"Monitoring is only the first of several steps," New Democrat Rachel Notley said Thursday. "If it's not associated with control, it's meaningless."
But government doesn't know enough to pinpoint the sources, said Katrina Bluetchen of Alberta Environment.
"There's more to it than saying, 'This is the oilsands.' We can't develop the right strategy to address the issue until we really truly understand what that issue is and what is causing it."
The report shows that sulphur dioxide and nitrogen dioxide — two chemicals that contribute to acid rain and smog — are creeping past levels supposed to trigger a progressively stricter government management response. Those levels are set at one-third and two-thirds the amounts considered harmful to human health.
Three out of 11 reporting stations already report annual averages of nitrogen dioxide above the first trigger. Six of the stations exceeded the trigger for short periods.
Two-thirds of the stations reporting higher levels were near oilsands facilities.
Seven stations reported hour-by-hour sulphur dioxide readings above the first trigger and another two went past the second trigger.
The company near one of those two stations was told to reduce its emissions and has installed a scrubber, said Bluetchen.
Although eight of the nine stations exceeding sulphur dioxide triggers were near industry, Bluetchen said more study is needed.
"If we're going to develop a mitigation plan that really addresses the issue, we need to truly narrow it down. Is it caused by one particular company? Is it caused by cumulative impact of a number of companies using a particular process?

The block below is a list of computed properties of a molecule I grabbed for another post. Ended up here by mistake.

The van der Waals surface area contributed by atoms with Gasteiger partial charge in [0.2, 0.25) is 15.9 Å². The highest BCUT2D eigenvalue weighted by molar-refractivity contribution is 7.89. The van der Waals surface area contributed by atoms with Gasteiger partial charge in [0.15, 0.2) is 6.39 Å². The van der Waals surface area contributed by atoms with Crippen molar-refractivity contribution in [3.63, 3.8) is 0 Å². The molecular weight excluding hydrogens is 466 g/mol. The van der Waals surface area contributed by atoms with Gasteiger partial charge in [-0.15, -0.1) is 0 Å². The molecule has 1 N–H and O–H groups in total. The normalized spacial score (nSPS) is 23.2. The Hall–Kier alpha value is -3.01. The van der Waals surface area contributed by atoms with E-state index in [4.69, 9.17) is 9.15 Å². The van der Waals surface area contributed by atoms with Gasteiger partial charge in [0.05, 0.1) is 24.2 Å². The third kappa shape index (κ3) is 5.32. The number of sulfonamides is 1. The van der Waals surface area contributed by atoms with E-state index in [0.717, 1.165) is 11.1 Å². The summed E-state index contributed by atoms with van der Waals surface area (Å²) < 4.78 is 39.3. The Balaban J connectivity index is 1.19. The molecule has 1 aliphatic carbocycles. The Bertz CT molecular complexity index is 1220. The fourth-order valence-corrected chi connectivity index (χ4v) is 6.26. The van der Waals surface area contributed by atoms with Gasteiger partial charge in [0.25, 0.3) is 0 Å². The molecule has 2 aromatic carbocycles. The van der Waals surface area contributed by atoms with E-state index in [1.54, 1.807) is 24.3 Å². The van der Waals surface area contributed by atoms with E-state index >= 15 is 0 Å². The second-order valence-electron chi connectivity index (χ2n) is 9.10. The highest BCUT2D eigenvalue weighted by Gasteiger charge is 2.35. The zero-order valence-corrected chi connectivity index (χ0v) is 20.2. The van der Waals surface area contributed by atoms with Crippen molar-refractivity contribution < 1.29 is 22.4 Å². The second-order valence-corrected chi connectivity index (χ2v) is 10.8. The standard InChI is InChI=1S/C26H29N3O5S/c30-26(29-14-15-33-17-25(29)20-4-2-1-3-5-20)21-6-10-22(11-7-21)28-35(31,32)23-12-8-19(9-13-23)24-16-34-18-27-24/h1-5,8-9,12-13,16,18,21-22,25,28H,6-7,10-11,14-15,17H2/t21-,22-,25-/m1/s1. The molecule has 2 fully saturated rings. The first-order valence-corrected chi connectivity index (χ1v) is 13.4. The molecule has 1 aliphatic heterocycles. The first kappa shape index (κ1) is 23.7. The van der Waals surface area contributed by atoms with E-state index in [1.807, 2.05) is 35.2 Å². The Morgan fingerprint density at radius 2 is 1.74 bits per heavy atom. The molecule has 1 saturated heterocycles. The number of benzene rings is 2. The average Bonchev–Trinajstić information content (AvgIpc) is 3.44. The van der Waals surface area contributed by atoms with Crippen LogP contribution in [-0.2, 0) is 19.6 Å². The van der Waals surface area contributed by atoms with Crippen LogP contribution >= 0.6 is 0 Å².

"Even if we know it's industrial, there's still more narrowing down and more work we need to do before we can put in place the correct type of response."
Not good enough, said Amin Asadollahi of The Pembina Institute, a clean energy think-tank.
"For the government to come out and say, 'We'll continue to do a bit more monitoring and there's nothing to worry about,' that speaks to a lack of sense urgency on these matters."
Asadollahi said the industry's own figures show contaminants are only going to increase as development continues.
"It's now time for government to act. Looking to the future, industrial modelling shows we will cross those thresholds."
The data in Thursday's release already dates back to 2012.
Notley suggested the government is using its environmental monitoring program as an excuse to avoid taking action.
"If the government is going to simply use these monitoring results as an invitation to engage in more monitoring, then it shows the whole plan is useless and it's simply being used as a smokescreen."
Greenpeace spokesman Mike Hudema agreed.
"It's appalling that the tar sands air pollution warning light went off 18 months ago and the government still just wants to sit, wait and monitor the problem. The data is telling us that Alberta's air quality is getting worse and, with the warning light already on, now it is time to act not delay even further."
Bluetchen emphasized that the levels of the two contaminants remain below hazardous levels. She said the government needs more information.
"We need to look at what the numbers tell us over time. We understand that there are pressures in that part of the province
"We don't want to reach a situation where it becomes a serious issue."